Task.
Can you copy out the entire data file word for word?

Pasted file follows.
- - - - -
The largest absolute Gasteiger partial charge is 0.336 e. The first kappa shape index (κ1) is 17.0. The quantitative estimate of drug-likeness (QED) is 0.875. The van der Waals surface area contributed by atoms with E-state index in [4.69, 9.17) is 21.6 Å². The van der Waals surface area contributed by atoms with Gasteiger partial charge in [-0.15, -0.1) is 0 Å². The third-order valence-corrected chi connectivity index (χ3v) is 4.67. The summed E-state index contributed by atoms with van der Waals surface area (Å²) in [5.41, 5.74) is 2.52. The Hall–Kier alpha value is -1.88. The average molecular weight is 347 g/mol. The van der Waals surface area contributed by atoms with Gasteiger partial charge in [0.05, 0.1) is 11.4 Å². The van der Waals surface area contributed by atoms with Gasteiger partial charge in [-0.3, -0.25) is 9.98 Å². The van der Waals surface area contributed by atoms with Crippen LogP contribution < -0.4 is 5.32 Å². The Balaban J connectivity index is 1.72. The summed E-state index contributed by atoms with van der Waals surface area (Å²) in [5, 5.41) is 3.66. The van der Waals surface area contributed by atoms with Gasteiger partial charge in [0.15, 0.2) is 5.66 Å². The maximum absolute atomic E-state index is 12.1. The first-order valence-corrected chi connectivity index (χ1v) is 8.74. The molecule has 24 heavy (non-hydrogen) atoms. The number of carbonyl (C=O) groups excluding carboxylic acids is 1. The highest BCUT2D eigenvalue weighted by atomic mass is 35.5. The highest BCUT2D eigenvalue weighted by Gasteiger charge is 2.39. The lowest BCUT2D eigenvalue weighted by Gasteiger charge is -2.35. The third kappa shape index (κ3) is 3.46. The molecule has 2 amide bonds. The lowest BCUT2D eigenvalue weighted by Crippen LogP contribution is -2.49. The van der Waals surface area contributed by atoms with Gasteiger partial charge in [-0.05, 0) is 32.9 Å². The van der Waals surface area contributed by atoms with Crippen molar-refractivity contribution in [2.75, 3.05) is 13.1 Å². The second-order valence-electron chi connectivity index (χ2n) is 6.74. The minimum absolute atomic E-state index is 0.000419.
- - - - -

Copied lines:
The largest absolute Gasteiger partial charge is 0.336 e. The first kappa shape index (κ1) is 17.0. The quantitative estimate of drug-likeness (QED) is 0.875. The van der Waals surface area contributed by atoms with E-state index in [4.69, 9.17) is 21.6 Å². The van der Waals surface area contributed by atoms with Gasteiger partial charge in [-0.15, -0.1) is 0 Å². The third-order valence-corrected chi connectivity index (χ3v) is 4.67. The summed E-state index contributed by atoms with van der Waals surface area (Å²) in [5.41, 5.74) is 2.52. The Hall–Kier alpha value is -1.88. The average molecular weight is 347 g/mol. The van der Waals surface area contributed by atoms with Gasteiger partial charge in [0.05, 0.1) is 11.4 Å². The van der Waals surface area contributed by atoms with Gasteiger partial charge in [-0.3, -0.25) is 9.98 Å². The van der Waals surface area contributed by atoms with Crippen LogP contribution < -0.4 is 5.32 Å². The Balaban J connectivity index is 1.72. The summed E-state index contributed by atoms with van der Waals surface area (Å²) in [5, 5.41) is 3.66. The van der Waals surface area contributed by atoms with Gasteiger partial charge in [0.15, 0.2) is 5.66 Å². The maximum absolute atomic E-state index is 12.1. The first-order valence-corrected chi connectivity index (χ1v) is 8.74. The molecule has 24 heavy (non-hydrogen) atoms. The number of carbonyl (C=O) groups excluding carboxylic acids is 1. The highest BCUT2D eigenvalue weighted by atomic mass is 35.5. The highest BCUT2D eigenvalue weighted by Gasteiger charge is 2.39. The lowest BCUT2D eigenvalue weighted by Gasteiger charge is -2.35. The third kappa shape index (κ3) is 3.46. The molecule has 2 amide bonds. The lowest BCUT2D eigenvalue weighted by Crippen LogP contribution is -2.49. The van der Waals surface area contributed by atoms with Gasteiger partial charge in [-0.05, 0) is 32.9 Å². The van der Waals surface area contributed by atoms with Crippen molar-refractivity contribution in [2.75, 3.05) is 13.1 Å². The second-order valence-electron chi connectivity index (χ2n) is 6.74. The minimum absolute atomic E-state index is 0.000419.